Bloomberg May Face GOP Mayoral Challenges in '05

July 7, 2008 - 8:30 PM

(CNSNews.com) - New York City Mayor Michael Bloomberg doesn't have to run for re-election until 2005, but Republicans dissatisfied with the GOP mayor's liberal leanings and Democratic insiders have already begun to speculate about who might mount an intra-part challenge.

Bloomberg, a billionaire businessman, had been a lifelong Democrat until he suddenly switched political parties to run for mayor in 2001. While heavily Democratic New York City had several high profile candidates in the mayoral primary, hardly anyone in the GOP was lining up to replace the popular outgoing Republican mayor Rudy Giuliani. Bloomberg made the jump to the GOP, and used his personal wealth to bankroll a record $75 million bid to win the mayor's office.

However, many in the GOP have discovered that Bloomberg's views are not their own.

"His views don't represent the overall views of the Republican Party. He may have been elected as Republican, but he is not identified as one," said Michael Long, the chairman of the New York State Conservative Party.

Since his election just two months after the Sept. 11, 2001 terrorist attacks, Bloomberg has stunned Republicans and city residents by enacting the largest property tax increase in city history, and then hiking the cigarette tax from eight cents to $1.50 in an effort to close a huge budget gap. He followed that up with a ban on smoking in public places.

"Bloomberg's ban on smoking, the tax increases, and the cigarette tax, these are things we feel strongly about and we have been against. These actions are liberal thinking," added Long.

Bloomberg also ruffled the feathers of national GOP and conservative leaders when he warned fellow Republicans not to condemn same-sex unions in the GOP's platform during the 2004 convention, which will be held in New York this summer.

Republican National Convention organizers also have shown concern for Bloomberg's involvement.

With Bloomberg at the helm, the New York City Host Committee for convention funding managed to secure donations from some high profile Democrats, including hotel big shot Jonathan Tisch, real estate mogul William Rudin and Citigroup head Sandy Weill. Both Tisch and Rudin have supported the election of Sen. Hillary Clinton. Weill has supported business endeavors of the Rev. Jesse Jackson.

Many in the GOP are skeptical of any Democrat involvement in the Republican National Convention, and are concerned about Bloomberg's heavily Democratic inner circle as well as his liberal stances as the city prepares to host the 2004 convention.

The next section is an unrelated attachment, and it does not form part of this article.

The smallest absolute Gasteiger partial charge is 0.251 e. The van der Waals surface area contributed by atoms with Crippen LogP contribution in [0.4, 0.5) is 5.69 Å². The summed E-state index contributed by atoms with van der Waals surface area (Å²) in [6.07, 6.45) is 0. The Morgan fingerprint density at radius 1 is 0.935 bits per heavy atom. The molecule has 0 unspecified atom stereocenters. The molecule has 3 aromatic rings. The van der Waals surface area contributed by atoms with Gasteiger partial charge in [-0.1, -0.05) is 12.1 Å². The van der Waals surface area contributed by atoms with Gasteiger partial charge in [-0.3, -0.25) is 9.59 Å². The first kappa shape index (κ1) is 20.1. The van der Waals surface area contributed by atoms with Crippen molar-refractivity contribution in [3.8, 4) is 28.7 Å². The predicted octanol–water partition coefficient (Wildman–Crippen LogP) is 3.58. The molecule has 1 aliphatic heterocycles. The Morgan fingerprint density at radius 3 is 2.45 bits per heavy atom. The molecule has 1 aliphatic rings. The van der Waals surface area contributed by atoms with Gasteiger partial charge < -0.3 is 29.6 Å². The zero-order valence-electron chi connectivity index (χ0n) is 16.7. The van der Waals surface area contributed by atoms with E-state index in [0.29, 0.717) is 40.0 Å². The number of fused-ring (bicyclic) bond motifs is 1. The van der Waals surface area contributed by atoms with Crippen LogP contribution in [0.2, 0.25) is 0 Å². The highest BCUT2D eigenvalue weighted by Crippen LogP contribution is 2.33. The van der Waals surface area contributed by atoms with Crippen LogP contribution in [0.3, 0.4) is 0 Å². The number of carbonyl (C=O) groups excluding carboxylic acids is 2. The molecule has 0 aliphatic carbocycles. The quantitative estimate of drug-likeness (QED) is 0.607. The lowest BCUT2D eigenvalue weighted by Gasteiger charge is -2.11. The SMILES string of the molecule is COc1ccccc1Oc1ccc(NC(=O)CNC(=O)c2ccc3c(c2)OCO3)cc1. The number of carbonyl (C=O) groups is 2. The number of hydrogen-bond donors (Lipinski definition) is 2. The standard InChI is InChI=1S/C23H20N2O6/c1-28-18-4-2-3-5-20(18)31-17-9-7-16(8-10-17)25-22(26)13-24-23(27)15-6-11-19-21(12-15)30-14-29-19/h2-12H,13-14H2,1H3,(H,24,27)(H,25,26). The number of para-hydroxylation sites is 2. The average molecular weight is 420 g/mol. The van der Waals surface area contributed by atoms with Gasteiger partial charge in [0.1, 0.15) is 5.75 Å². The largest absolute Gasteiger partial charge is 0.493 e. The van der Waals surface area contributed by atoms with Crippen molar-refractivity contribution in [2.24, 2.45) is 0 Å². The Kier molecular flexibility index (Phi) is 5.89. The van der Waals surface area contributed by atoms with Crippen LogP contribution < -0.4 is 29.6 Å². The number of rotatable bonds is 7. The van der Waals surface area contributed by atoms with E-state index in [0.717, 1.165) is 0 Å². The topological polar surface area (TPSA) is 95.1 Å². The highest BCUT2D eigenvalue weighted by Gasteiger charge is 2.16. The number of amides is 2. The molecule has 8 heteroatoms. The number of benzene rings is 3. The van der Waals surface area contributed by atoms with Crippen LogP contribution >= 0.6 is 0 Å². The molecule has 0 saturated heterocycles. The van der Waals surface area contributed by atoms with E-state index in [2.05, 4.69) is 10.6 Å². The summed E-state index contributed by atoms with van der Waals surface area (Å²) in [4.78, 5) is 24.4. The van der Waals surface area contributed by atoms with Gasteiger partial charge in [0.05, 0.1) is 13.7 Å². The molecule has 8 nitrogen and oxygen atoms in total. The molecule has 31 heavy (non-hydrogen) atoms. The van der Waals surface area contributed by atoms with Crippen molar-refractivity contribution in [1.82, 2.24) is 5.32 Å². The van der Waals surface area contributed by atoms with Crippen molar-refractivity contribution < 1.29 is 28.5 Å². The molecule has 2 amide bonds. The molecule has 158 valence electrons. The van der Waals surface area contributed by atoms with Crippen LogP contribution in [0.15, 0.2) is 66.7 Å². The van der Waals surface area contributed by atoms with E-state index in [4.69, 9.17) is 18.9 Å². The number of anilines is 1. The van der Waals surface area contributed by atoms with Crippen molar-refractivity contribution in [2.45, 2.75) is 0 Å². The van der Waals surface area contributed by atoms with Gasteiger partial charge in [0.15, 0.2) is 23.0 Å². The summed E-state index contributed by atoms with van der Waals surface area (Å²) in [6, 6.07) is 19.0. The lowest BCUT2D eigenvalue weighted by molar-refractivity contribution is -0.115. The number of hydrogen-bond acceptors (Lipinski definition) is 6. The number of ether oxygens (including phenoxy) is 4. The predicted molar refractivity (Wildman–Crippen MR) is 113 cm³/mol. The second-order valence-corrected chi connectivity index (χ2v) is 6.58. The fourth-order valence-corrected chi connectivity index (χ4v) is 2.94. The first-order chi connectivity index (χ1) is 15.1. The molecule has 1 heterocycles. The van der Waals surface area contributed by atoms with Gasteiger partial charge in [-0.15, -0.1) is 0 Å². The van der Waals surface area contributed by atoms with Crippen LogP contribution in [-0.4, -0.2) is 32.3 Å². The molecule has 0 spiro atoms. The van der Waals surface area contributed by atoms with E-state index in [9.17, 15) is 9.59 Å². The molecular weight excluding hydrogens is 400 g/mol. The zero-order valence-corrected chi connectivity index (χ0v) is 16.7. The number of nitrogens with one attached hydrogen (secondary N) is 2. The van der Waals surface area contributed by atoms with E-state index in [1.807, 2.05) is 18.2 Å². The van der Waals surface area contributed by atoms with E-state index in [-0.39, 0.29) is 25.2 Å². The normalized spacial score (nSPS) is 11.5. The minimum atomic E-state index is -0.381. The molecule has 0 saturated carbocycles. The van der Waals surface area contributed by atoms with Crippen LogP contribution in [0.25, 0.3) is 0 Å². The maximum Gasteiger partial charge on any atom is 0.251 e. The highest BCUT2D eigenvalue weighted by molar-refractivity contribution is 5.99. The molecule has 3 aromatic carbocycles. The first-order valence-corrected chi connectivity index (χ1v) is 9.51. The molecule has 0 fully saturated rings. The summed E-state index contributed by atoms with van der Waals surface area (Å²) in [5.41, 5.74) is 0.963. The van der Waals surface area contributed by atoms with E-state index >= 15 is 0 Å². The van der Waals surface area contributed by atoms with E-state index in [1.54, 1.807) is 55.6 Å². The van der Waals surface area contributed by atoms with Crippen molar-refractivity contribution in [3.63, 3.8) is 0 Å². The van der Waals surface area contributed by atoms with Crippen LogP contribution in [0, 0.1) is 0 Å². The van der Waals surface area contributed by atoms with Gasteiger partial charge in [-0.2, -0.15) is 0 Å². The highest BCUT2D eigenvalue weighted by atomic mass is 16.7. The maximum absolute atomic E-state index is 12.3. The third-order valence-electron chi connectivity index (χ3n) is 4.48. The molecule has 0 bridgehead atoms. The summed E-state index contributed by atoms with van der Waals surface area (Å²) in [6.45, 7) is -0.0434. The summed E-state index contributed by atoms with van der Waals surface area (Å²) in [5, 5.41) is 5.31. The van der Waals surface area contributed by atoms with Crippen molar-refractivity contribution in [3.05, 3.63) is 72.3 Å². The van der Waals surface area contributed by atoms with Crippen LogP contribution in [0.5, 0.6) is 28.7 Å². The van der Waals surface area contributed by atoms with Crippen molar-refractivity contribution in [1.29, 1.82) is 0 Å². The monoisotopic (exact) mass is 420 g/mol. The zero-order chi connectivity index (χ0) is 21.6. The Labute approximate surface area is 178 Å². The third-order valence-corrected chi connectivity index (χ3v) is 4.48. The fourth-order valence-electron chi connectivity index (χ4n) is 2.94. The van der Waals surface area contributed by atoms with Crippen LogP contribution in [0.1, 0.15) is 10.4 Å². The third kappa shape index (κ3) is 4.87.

While no Republican candidate has emerged yet to compete for Bloomberg's job, some names have been floated as potential primary challengers, including current U.S. Rep. Vito Fossella, who represents Staten Island and part of Brooklyn.

"While he has been approached to run, Vito Fossella has no intention right now to run for mayor of New York City," said Craig Donner, Fossella's press secretary. "He is focused on his current job and his re-election campaign for Congress."

While Republicans in New York City ponder their political futures, Democrats are already lining up to run for mayor and take Bloomberg's job.

According to records from the city Campaign Finance Board, former Bronx Borough President Fernando Ferrer has filed paperwork to run for public office next year. Current City Council Speaker Gifford Miller and City Comptroller William Thompson have been raising money for potential candidacies as well.

Potential candidates are seizing on a recent Quinnipaic University poll that shows Bloomberg's approval rating at just 37 percent. The poll also indicated that only 23 percent of New York City voters wanted Bloomberg re-elected, while 62 percent wanted a new mayor.

In the same poll, Ferrer leads Bloomberg 51-33 percent in a 2005 hypothetical match-up. Miller also polls ahead of Bloomberg.

"At this very early stage of the re-election game, Speaker Miller leads the mayor by a little -- and Ferrer thumps him," said Maurice Carroll, director of the Quinnipiac University Polling Institute.

A spokesman for Bloomberg refused to comment for this story.

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